I have a chain of that length on right now, spliced from two different 9spd chains. I can't keep my spliced link from being too stiff. The chain will only shift on every-other click of the index and thus gives me access to only five of the nine cogs. There might be some other things going on that are causing the shift problem. Starting fresh with a factory chain will hopefully narrow down the number of variables. I'm glad to have found one.
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Old 09-04-22, 08:53 PM
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Originally Posted by Nyah View Post
Yes, exactly that method. The correct chain length is 118 links for this setup.

I have a chain of that length on right now, spliced from two different 9spd chains. I can't keep my spliced link from being too stiff. The chain will only shift on every-other click of the index and thus gives me access to only five of the nine cogs. There might be some other things going on that are causing the shift problem. Starting fresh with a factory chain will hopefully narrow down the number of variables. I'm glad to have found one.
Good luck, if it's only shifting every other click, something is amiss.
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Old 09-05-22, 10:34 AM
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Originally Posted by Nyah View Post
What's the best way to get a 118-link 9-speed chain?
buy one!

KMC Z99 9-speed 118 Links + Sram Quick-Link MTB Road Chain for Shimano SRAM

$17.25 with free shipping from taiwanland.
https://www.ebay.com/itm/194992192768
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Old 09-07-22, 06:54 PM
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Or just buy an extra chain and take two links from it to add to a 116 link chain. Then when you change the chain, you can just take a couple more links.
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Old 09-08-22, 12:46 PM
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I think I remember seeing a spool with perhaps 50' of chain on it. The idea was kind of like chain in a hardware store -- pull off what you need and shorten the (bicycle) chain. Sorry, , but that's been a while and I don't remember who carried it.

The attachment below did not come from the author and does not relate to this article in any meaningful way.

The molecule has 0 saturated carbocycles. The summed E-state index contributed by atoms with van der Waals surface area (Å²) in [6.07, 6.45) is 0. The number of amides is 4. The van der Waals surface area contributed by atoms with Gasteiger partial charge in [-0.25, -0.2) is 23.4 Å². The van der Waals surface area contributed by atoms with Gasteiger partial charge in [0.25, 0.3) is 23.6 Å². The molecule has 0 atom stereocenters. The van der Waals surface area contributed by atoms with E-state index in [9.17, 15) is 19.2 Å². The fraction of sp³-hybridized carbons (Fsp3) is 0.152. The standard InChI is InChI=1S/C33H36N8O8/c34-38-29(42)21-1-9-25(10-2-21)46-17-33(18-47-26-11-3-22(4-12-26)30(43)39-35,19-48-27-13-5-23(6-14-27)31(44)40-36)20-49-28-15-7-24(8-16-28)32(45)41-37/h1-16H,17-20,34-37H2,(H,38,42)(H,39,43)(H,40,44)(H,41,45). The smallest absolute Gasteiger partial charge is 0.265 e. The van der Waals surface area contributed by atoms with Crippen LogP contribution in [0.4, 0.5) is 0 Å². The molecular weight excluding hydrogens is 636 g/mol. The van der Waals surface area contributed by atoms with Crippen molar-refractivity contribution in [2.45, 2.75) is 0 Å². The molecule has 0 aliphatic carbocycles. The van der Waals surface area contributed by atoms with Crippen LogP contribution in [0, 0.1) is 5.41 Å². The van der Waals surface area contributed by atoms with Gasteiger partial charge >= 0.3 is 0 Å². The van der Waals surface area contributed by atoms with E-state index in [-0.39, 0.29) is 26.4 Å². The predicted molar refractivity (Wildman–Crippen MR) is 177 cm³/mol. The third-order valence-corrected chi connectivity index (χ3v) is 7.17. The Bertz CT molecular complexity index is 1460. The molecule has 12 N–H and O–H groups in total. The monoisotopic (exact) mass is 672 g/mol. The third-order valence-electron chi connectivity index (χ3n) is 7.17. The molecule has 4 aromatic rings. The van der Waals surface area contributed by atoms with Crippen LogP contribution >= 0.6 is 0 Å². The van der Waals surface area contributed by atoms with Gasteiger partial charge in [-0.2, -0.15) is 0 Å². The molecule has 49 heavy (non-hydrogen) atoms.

OTOH, you'd have to ride the bike for a long time to make the spool pay off. If you've found one that's long enough, buy 4-5 chains now before they take them off the market!
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Old 09-26-22, 01:06 AM
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I received the S-Ride chain. It seems pretty good. Now, how do I get the shifting problem solved without resorting to the LBS? I'm using bar-end shifters and would like to use them in Index mode.
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Old 09-26-22, 04:27 AM
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Before you found one (your post below), I was going to say that with an extra quick link and one worn link from your old chain you have the extra two that you need.

I bought a single speed chain for my three speed that was a hair too short, I had to use a link and the old master link from the old chain to make it fit, as that bike had long chainstays. But a new quick link would be better than the old one if you had a spare lying around.

Also as noted by someone above, bike shop might have a few spare links that were cut from other chains, but it is my experience that those go in the recycle bin pretty fast. When a mechanic might be working on 8. 9. 10, 11, and 12 speed bikes in a day, and maybe a single speed, they likely do not want to have too many spare cut off links.

Originally Posted by Nyah View Post
'Worst-case scenario' is how I decided on 118-links.

I actually just found a $15 9-spd chain with exactly 118-links (and one is a quick-connector). The S-Ride M300. Glad I don't have to make brownies for it. I wonder if the connector link is the infamous single-use type.
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Old 09-26-22, 05:32 AM
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Originally Posted by pdlamb View Post
I think I remember seeing a spool with perhaps 50' of chain on it. The idea was kind of like chain in a hardware store -- pull off what you need and shorten the (bicycle) chain. Sorry, , but that's been a while and I don't remember who carried it.

OTOH, you'd have to ride the bike for a long time to make the spool pay off. If you've found one that's long enough, buy 4-5 chains now before they take them off the market!
You can find places that sell chain by the foot. Also there is chain on big (50 meter?) spools. Selection may be pretty limited. Google searches for "bicycle chain by the roll" and "bulk bicycle chain" yeild some results. The latter often are multi-packs of 114 link chains though.

Of course when you buy a lot of anything you risk the fact that the technology might change. I figure buying a 10 year supply of something guarantees they will make a much better version of it or otherwise make it obsolete. Also for some of us are getting to the age to start wondering how many chains we will still be able to wear out.
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Old 09-26-22, 08:19 AM
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I built up my first year of production LHT in 2004, at that time a lot of chains were sold for smaller cassettes and bikes with short chainstays. And the chains I bought for that bike were a few links too short.

But the world has gone to bigger cassettes. And longer chainstays are more frequent than they used to be, so I think the chain companies started making chains a few links longer than a decade or two ago.

Over a decade ago Nashbar had some eight speed tandem chains on a clearance sale. I bought several. Not as convenient as a long spool of chain, but I got a lot of chains out of it by combining the cut off parts together. But I had to buy the quick links separately.